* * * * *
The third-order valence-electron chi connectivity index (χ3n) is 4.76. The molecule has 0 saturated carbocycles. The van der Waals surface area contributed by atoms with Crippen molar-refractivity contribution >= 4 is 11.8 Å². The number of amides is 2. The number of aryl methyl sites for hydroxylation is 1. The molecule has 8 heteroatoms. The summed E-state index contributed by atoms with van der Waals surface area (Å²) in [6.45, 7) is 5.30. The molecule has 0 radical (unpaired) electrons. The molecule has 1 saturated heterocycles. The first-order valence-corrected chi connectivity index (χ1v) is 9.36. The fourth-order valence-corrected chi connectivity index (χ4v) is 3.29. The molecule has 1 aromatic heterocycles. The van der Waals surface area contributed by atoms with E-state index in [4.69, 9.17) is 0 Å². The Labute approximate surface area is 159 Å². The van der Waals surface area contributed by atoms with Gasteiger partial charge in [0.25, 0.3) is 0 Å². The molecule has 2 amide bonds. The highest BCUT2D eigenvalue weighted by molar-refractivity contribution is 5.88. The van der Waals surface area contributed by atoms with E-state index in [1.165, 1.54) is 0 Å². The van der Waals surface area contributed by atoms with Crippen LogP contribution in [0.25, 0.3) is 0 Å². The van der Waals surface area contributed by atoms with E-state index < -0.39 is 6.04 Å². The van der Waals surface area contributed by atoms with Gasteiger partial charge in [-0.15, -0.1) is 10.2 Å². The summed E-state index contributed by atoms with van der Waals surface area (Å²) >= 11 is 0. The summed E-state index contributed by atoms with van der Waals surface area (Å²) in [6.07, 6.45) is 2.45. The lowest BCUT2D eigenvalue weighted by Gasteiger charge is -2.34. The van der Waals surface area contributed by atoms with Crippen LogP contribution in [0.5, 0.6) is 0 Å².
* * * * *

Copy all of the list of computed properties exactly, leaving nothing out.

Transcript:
The third-order valence-electron chi connectivity index (χ3n) is 4.76. The molecule has 0 saturated carbocycles. The van der Waals surface area contributed by atoms with Crippen molar-refractivity contribution >= 4 is 11.8 Å². The number of amides is 2. The number of aryl methyl sites for hydroxylation is 1. The molecule has 8 heteroatoms. The summed E-state index contributed by atoms with van der Waals surface area (Å²) in [6.45, 7) is 5.30. The molecule has 0 radical (unpaired) electrons. The molecule has 1 saturated heterocycles. The first-order valence-corrected chi connectivity index (χ1v) is 9.36. The fourth-order valence-corrected chi connectivity index (χ4v) is 3.29. The molecule has 1 aromatic heterocycles. The van der Waals surface area contributed by atoms with E-state index in [4.69, 9.17) is 0 Å². The Labute approximate surface area is 159 Å². The van der Waals surface area contributed by atoms with Gasteiger partial charge in [0.25, 0.3) is 0 Å². The molecule has 2 amide bonds. The highest BCUT2D eigenvalue weighted by molar-refractivity contribution is 5.88. The van der Waals surface area contributed by atoms with E-state index in [1.165, 1.54) is 0 Å². The van der Waals surface area contributed by atoms with Crippen LogP contribution in [0.25, 0.3) is 0 Å². The van der Waals surface area contributed by atoms with E-state index < -0.39 is 6.04 Å². The van der Waals surface area contributed by atoms with Gasteiger partial charge in [-0.15, -0.1) is 10.2 Å². The summed E-state index contributed by atoms with van der Waals surface area (Å²) >= 11 is 0. The summed E-state index contributed by atoms with van der Waals surface area (Å²) in [6.07, 6.45) is 2.45. The lowest BCUT2D eigenvalue weighted by Gasteiger charge is -2.34. The van der Waals surface area contributed by atoms with Crippen LogP contribution in [0.5, 0.6) is 0 Å².